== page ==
NEW YORK -- U.S. stocks closed mixed yesterday amid persistent expectations that the Federal Reserve will raise interest rates next week, threatening corporate-profit growth and increasing the appeal of fixed-income investments.
That concern was more evident in broader measures than in the Dow Jones industrial average and the Standard & Poor's 500, both of which eked out small gains. On the New York Stock Exchange, two stocks fell for every one that rose.
Anticipation of today's congressional elections kept trading on the NYSE and Nasdaq stock market slower than usual. Semiconductor, international oil and auto stocks were among yesterday's biggest decliners, while financial services, telephone and household products shares posted the largest gains.
"The market is still afraid of interest rates and inflation," said Michael Metz, chief investment officer at Oppenheimer & Co. "The fear is the Fed will move next week and it won't be the last move."
The Dow industrials zigzagged in a 21.20-point range, before closing up 1.35, at 3,808.87. Advances in International Business Machines Corp., Walt Disney Co. and Coca-Cola Co. outweighed declines in General Motors Corp., Eastman Kodak Co. and Sears, Roebuck & Co.
Trading was slower than usual, with about 256 million shares changing hands on the Big Board, trailing the three-month average of 292 million. Nasdaq trading reached 246 million shares, below the recent daily average of 273 million.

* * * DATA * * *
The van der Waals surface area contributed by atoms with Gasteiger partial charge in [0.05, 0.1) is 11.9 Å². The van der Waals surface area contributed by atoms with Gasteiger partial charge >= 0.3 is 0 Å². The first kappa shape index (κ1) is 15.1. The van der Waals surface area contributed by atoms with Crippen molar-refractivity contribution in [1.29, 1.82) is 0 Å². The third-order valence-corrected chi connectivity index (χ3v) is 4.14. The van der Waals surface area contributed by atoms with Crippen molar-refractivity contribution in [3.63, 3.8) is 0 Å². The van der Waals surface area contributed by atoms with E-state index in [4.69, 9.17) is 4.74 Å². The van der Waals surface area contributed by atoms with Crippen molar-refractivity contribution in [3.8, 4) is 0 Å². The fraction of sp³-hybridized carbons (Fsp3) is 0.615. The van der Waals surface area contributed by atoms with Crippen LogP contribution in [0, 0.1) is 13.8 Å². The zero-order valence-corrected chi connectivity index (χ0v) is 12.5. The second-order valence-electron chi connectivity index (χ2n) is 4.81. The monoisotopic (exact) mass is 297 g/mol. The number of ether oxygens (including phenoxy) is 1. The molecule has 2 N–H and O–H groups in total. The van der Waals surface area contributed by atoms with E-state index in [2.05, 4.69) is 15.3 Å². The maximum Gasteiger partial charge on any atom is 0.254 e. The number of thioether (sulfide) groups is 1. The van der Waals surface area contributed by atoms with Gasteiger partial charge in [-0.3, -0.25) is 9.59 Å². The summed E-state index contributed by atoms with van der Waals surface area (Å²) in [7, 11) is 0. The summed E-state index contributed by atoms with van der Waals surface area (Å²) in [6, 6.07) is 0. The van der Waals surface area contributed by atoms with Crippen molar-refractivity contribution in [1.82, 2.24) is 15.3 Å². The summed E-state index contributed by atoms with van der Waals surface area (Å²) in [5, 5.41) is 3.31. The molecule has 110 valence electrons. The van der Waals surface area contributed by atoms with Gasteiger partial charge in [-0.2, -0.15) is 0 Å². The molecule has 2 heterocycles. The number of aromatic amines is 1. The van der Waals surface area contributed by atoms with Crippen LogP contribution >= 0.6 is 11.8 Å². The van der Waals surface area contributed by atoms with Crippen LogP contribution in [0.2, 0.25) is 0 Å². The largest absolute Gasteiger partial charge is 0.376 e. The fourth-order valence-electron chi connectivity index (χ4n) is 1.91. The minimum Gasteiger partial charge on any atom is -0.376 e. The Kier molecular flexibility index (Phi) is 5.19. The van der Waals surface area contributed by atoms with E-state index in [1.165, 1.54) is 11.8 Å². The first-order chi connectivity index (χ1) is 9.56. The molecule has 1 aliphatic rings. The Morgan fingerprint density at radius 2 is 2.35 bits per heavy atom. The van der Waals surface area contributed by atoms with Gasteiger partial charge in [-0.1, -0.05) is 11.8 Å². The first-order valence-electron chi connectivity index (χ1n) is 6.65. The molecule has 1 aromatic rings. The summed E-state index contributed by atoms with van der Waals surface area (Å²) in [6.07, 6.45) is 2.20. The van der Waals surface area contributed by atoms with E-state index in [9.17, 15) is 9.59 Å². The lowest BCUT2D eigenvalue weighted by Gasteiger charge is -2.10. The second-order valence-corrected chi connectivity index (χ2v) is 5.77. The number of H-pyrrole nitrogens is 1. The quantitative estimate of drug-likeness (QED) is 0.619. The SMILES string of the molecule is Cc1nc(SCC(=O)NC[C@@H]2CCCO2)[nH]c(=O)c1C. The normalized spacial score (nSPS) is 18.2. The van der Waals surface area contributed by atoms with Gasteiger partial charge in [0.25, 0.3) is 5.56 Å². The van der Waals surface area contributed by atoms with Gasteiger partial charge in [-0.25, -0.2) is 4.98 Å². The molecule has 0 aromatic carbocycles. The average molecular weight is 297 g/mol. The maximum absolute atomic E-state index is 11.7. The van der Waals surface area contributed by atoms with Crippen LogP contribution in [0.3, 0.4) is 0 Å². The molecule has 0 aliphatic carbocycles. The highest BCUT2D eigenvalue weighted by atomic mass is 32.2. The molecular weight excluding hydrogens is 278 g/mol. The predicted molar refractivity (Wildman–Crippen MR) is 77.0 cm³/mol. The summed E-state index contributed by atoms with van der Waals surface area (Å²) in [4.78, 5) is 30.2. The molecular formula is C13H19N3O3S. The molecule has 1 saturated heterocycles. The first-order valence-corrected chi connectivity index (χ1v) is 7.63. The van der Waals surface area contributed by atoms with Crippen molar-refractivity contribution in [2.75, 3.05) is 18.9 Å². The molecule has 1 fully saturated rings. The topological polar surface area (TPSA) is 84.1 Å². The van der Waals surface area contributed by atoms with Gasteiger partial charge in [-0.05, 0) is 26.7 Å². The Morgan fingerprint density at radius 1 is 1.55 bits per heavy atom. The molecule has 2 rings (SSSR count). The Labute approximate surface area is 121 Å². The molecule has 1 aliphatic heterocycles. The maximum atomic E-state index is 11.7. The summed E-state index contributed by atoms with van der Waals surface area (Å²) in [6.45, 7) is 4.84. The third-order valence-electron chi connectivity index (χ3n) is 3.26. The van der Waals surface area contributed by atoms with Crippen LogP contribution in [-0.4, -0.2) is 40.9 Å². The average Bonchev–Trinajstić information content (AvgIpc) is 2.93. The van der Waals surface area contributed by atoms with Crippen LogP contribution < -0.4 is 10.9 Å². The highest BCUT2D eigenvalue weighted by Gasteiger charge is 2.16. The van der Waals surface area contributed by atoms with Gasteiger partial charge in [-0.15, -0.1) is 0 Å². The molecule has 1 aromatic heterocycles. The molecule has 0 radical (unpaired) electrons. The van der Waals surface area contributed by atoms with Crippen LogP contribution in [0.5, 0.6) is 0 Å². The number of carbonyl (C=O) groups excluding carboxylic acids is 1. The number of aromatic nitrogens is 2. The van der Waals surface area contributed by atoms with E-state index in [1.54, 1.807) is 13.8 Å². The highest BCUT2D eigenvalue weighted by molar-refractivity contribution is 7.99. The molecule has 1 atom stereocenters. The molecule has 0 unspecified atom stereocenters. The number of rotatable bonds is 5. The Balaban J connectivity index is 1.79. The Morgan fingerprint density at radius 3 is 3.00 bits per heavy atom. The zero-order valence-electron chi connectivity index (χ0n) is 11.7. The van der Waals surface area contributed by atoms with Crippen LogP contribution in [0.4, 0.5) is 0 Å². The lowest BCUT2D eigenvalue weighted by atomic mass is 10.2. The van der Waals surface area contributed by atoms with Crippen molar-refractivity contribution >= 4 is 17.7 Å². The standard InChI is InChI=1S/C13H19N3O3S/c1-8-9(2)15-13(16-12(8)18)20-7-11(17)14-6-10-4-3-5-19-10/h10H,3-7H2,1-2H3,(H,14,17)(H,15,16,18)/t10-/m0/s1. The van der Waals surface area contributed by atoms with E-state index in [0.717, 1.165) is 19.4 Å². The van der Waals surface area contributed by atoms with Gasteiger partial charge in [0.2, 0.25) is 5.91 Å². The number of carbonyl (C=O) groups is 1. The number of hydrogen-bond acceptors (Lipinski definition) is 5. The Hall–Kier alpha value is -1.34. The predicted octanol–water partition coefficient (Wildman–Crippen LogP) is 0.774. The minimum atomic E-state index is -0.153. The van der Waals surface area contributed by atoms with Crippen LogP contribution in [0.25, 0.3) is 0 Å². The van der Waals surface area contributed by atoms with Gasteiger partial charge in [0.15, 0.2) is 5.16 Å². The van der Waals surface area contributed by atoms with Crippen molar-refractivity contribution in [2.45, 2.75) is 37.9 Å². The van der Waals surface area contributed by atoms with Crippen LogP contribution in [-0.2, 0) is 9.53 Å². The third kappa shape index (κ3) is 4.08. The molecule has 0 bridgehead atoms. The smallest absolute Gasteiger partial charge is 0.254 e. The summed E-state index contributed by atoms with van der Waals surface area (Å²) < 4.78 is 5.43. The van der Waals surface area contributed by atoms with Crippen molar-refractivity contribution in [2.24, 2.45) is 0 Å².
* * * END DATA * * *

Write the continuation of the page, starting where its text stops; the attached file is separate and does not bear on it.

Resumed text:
The Standard & Poor's 500 index gained 0.78, to 463.06, recouping a fraction of Friday's 5.63-point plunge. The Nasdaq composite index dropped 3.77, to 762.31, extending Friday's 6.02-point slide.
Shares of Chrysler Corp. dropped 87.5 cents, to $46.50, after investor Kirk Kerkorian indicated he might sell his 9.2 percent stake. Other auto stocks were mixed. GM shed 62.5 cents, to $38.625, while Ford Motor Co. climbed 25 cents, to $29.125.
The Russell 2000 index fell 0.91, to 251.84; the American Stock Exchange market value index dropped 2.50, to 450.41; and the Wilshire 5000 index lost 4.19, to 4,591.82.
Concern that interest rates will rise is replacing optimism over better-than-expected quarterly earnings as the Fed's Nov. 15 policy-making meeting approaches.
"The bulk of superb third-quarter earnings reports are now largely over -- and the market is having a tough time staying on an even keel," said Jeffrey Applegate, chief investment strategist at CS First Boston Corp.
Although the Labor Department on Friday said nonfarm jobs increased by a smaller-than-expected 194,000 in October, investors focused on indications that a drop in the unemployment rate to 5.8 percent and a rise in wages will drive up inflation and interest rates.
On Friday, the Dow industrials slumped 38.36, declining 3.7 percent for the week, amid expectations the central bank would raise the target rate on overnight bank loans, or federal funds, to at least 5.25 percent from 4.75 percent.
Investors turned more positive on electric utility stocks yesterday amid expectations these shares' hefty dividend yields will help insulate investors from losses as rising interest rates drive down stock prices.
The Dow Jones utilities average rose 0.66, to 178.82, yesterday, putting it 30.3 percent below its record closing high of 256.46 reached on Sept. 13, 1993. The price decline since then boosted the average common-stock dividend yield on electric utilities to about 7 percent, said Mr. Applegate, of CS First Boston.
Stocks also were held in check yesterday as investors anticipated today's congressional elections and as yields on some benchmark Treasury securities hovered around their highest level since 1991.